TYLER SHIELDS EXCLUSIVE

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TYLER SHIELDS EXCLUSIVE

TYLER SHIELDS EXCLUSIVE

TYLER SHIELDS EXCLUSIVE

TYLER SHIELDS EXCLUSIVE

TYLER SHIELDS EXCLUSIVE

TYLER SHIELDS EXCLUSIVE

TYLER SHIELDS EXCLUSIVE

TYLER SHIELDS EXCLUSIVE

TYLER SHIELDS EXCLUSIVE

TYLER SHIELDS EXCLUSIVE

TYLER SHIELDS EXCLUSIVE

TYLER SHIELDS EXCLUSIVE

TYLER SHIELDS EXCLUSIVE

TYLER SHIELDS EXCLUSIVE

TYLER SHIELDS EXCLUSIVE

TYLER SHIELDS EXCLUSIVE

TYLER SHIELDS EXCLUSIVE

TYLER SHIELDS EXCLUSIVE

TYLER SHIELDS EXCLUSIVE

TYLER SHIELDS EXCLUSIVE

TYLER SHIELDS EXCLUSIVE

TYLER SHIELDS EXCLUSIVE

TYLER SHIELDS EXCLUSIVE

TYLER SHIELDS EXCLUSIVE

TYLER SHIELDS EXCLUSIVE

TYLER SHIELDS EXCLUSIVE

TYLER SHIELDS EXCLUSIVE

TYLER SHIELDS EXCLUSIVE

TYLER SHIELDS EXCLUSIVE

TYLER SHIELDS EXCLUSIVE

TYLER SHIELDS EXCLUSIVE

TYLER SHIELDS EXCLUSIVE

TYLER SHIELDS EXCLUSIVE

TYLER SHIELDS EXCLUSIVE

TYLER SHIELDS EXCLUSIVE

TYLER SHIELDS EXCLUSIVE

TYLER SHIELDS EXCLUSIVE

I dig how you push the limits in your work, do what you want and don’t give a fuck what people think. Has staying true to your vision been a challenge?

When people ask me what the hardest part of doing this is I tell them it’s not making the work, that’s easy and a lot of fun. The tricky part that I have seen break people is the ability to stay true to what you want to do and not let critics, press or even people break you. And I’ve seen that happen to friends especially now with social media and Instagram. People are changing the work they make for “likes” and that’s a dangerous game to play as an artist. I have just always been the way I am. I think when I started people called me stubborn but I never wanted to compromise and I think it’s a great question and it’s important for people to hear the marathon is much more rewarding than the sprint. People made it very tough for me and it was no easy task but I never questioned it. I suppose I just didn’t know any other way to do it.

Your work is smoking haute and stirs up a lot of controversy. What has been your edgiest shoot to date?

Oh man, that’s a tough question because that really comes down to the viewer. Some people would say the lynching photo and other people would say the gator Birkin but I can’t call it because you never know what will be seen as controversial. I don’t like to tell people what to think about something. I like to make it and let them make up their own mind. That’s part of the fun, my opinion doesn’t matter because I made it.

Your creativity knows no bounds. Can you tell me a little about your creative process? What inspires you and do you have any muses?

There’s a few people I work with a lot with like Ana Mulvoy-Ten, Page Ruth, Emma Roberts, Logan Huffman, and Holland Roden. They have all been in my last few series. The ideas just come and the challenge is settling on an idea and learning how to master it but that’s also part of the fun as you get to learn so much. The amount of research I did for Historical Fiction was insane but that’s part of the fun because you get to play in different worlds and create them. Had I not done the Historical Fiction series I would have never done the Decadence series and one thing leads to the next but you experiment and you grow and you just keep learning. That’s one of the things that I try to get all my friends to do is try new cameras and experiment with new techniques.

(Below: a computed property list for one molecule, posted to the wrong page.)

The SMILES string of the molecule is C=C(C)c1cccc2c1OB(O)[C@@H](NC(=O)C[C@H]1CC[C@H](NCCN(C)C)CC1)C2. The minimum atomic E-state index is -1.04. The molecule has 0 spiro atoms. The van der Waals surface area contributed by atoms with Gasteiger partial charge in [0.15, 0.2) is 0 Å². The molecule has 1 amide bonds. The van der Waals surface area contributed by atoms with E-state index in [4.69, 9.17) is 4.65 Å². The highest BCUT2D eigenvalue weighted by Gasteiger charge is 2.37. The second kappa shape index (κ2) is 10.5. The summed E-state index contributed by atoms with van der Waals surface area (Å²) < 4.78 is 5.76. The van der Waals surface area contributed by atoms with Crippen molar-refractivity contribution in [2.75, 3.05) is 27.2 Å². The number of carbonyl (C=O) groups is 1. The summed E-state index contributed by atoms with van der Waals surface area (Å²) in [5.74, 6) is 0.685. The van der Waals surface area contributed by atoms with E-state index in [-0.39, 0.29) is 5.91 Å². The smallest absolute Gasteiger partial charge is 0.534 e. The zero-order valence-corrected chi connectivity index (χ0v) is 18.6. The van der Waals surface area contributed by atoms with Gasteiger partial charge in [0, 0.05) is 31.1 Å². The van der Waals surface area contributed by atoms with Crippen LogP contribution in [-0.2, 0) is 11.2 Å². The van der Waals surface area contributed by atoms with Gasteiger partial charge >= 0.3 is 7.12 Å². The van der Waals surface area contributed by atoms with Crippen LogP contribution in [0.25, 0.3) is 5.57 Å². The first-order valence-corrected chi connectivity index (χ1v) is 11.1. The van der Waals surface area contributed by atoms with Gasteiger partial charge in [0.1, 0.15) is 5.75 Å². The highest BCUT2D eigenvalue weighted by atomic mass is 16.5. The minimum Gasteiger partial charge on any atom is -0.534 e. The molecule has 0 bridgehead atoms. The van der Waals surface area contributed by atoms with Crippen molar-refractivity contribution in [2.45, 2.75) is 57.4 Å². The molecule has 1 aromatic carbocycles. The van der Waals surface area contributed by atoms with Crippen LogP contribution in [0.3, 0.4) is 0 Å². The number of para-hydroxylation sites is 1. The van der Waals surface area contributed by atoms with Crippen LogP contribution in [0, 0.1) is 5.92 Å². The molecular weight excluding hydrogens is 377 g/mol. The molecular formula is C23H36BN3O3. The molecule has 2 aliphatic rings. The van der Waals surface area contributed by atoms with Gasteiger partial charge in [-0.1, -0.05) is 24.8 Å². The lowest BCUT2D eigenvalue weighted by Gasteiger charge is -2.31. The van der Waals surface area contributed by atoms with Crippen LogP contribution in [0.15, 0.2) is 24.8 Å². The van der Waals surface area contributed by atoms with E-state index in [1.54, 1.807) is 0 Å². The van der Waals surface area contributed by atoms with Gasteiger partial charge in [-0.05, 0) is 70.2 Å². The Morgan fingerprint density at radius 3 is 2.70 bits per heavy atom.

It seems your subjects will do just about anything for you in a shot from axing down pay phones to eating glitter.  What is the craziest idea you have imagined and has anyone really ever said no to you.

People trust me and part of that is because they see the results. I have had a few times where the person I was shooting had no idea what they were doing and how it would look but that’s part of the fun. You have to let go of reality and you have to let go of trying to figure out how my mind works and just trust me. People do that so I have been very fortunate to have some amazing people around me and in my work over the years.

Your book THE DIRTY SIDE OF GLAMOUR is mind-blowing. It’s different than any other photography out there. What was your inspiration behind your book? Do you have a favorite photo from the book?

A favorite? I don’t know it’s hard to pick favorites as they’re like children to me. The “Champagne Kiss” has taken on a life of its own. It’s funny because it started out as a series then turned into a whole book and it took about 5 years to complete. What’s really fascinating to me about it is that people seem to like it even more now than when it came out which is interesting because Emma told me that would happen when we were putting it together.

Seeing work like yours is inspiring, it makes people want to get out there and start creating. Do you have any words of wisdom for photographers who are just starting their creative journey?

It’s a marathon, not a sprint. Make what you want to make and don’t make it for “likes” or for what you think someone else might like because if you do that one day you will wake up and hate it all.

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